Export credit problems? Spare a thought for Cubana!

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By TESTCustomwebLP TESTCustomwebLP October 20, 2010 17:03

Export credit problems? Spare a thought for Cubana!

These past few weeks have seen the export credit woes of EU and US airlines hit the headlines once again so maybe now is a good time to think about some other airlines which suffer badly through regulation.

Like much of Cuban commerce, civil aviation has suffered losses due to the US economic, commercial and financial blockade of the country. It is estimated the blockage has cost the Cuban aviation sector some $260 million in the 12 month period to April 2010 alone.

Cuban airlines are currently unable to purchase just about anything, including aircraft, aircraft components, spare parts, equipment not only from the USA but from many other countries too. Cubana, the national airline, was receiving parts from Polish aircraft factory PZL Mielec for AN-2 aircraft and their ASH 62-IR engines but following the acquisition of the factory by the American Sikorsky Aircraft Corporation this lifeline was withdrawn. This in turn lead Cubana to enter into last resort lease agreements for Airbus A330 aircraft with Swedish airline NOVAIR, which involved extensive staff training on the type, but this lease was withdrawn when SR Technics reported problems over continuing to provide services in Havana, since it was breaching US Commerce Department regulations. This then meant that Cubana had to enter into highly expensive lease agreements with grupo TACA for two A320-200s at great cost while the engineers who had trained on the A330 were left unemployed.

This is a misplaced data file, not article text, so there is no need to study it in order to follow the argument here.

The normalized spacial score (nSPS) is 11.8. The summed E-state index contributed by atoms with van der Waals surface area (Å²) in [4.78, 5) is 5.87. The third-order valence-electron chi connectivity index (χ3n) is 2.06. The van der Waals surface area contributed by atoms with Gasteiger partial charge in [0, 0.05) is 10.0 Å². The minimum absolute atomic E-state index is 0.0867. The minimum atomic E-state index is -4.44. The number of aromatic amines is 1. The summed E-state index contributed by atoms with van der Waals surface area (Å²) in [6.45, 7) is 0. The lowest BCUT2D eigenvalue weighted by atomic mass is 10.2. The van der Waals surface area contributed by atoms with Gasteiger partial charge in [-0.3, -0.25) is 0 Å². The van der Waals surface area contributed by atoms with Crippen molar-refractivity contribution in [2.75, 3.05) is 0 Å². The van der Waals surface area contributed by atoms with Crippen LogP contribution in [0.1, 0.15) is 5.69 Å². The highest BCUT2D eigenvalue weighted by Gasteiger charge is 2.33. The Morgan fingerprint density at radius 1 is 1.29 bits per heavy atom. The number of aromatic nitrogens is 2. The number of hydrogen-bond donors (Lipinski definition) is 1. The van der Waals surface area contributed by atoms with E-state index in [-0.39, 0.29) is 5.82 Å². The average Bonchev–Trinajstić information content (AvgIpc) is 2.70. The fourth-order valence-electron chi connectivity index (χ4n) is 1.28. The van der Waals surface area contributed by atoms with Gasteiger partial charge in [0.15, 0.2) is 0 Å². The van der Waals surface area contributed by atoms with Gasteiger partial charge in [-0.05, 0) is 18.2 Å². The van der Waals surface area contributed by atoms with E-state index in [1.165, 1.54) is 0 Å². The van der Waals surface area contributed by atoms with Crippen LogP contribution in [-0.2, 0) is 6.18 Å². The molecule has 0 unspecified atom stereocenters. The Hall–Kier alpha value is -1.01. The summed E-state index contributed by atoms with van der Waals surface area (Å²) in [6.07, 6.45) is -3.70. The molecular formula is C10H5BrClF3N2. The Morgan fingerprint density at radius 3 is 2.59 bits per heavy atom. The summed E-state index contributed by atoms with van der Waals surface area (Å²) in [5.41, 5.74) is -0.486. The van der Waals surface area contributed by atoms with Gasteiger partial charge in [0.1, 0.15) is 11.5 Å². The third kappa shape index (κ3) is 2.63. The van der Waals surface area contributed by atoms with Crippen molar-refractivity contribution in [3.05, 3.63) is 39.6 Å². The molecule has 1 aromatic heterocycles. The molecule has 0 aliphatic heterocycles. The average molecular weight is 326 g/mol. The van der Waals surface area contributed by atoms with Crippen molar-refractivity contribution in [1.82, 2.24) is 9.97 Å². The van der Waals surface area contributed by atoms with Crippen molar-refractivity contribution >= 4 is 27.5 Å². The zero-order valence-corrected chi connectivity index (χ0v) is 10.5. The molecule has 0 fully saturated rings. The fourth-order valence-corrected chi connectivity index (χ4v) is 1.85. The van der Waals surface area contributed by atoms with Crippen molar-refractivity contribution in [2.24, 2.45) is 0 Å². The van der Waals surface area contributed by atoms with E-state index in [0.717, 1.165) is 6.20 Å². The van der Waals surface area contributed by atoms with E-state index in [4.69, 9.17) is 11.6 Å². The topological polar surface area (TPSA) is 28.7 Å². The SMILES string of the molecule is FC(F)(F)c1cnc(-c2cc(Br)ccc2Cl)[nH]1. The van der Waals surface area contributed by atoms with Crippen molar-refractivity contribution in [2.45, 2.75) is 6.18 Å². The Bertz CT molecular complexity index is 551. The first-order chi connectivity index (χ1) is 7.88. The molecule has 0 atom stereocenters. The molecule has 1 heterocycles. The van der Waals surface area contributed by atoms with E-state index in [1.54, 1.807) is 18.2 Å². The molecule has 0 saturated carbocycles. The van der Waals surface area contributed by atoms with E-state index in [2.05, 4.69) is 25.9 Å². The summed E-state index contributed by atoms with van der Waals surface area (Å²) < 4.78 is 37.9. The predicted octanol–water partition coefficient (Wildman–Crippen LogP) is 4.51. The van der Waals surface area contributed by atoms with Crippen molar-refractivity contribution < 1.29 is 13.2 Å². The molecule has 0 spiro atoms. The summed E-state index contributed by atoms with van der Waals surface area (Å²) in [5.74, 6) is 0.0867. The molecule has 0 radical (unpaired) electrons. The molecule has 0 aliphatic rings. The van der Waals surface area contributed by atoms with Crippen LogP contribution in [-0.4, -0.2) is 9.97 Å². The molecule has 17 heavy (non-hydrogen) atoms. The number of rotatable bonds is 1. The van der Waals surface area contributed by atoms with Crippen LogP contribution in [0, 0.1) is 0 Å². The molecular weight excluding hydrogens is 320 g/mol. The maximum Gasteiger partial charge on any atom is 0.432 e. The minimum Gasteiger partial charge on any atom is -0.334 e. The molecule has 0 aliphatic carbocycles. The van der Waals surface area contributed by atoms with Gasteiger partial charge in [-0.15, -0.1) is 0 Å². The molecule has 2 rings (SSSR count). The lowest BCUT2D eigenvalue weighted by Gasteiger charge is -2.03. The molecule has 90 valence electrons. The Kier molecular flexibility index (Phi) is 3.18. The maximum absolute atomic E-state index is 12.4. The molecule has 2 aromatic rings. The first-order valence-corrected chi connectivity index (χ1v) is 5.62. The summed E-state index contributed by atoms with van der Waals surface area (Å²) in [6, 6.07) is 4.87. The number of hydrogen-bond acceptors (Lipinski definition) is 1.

Cuban airlines of course cannot operate in US territory, however a number of US airlines, including American Eagle cover routes from Miami, Los Angeles and New York to several Cuban airports.

If Cuba were allowed to trade freely once again then an aviation bonanza would follow in all areas from manufacturing to simulators, training and ATC equipment which in this current market would be of great benefit to the US economy.

Cuba is no longer a rogue nation, nor is it a sponsor of terrorist activity and it certainly has no known nuclear ambitions at this time so is it not time that Cuba was allowed to trade on a level playing field also?

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By TESTCustomwebLP TESTCustomwebLP October 20, 2010 17:03
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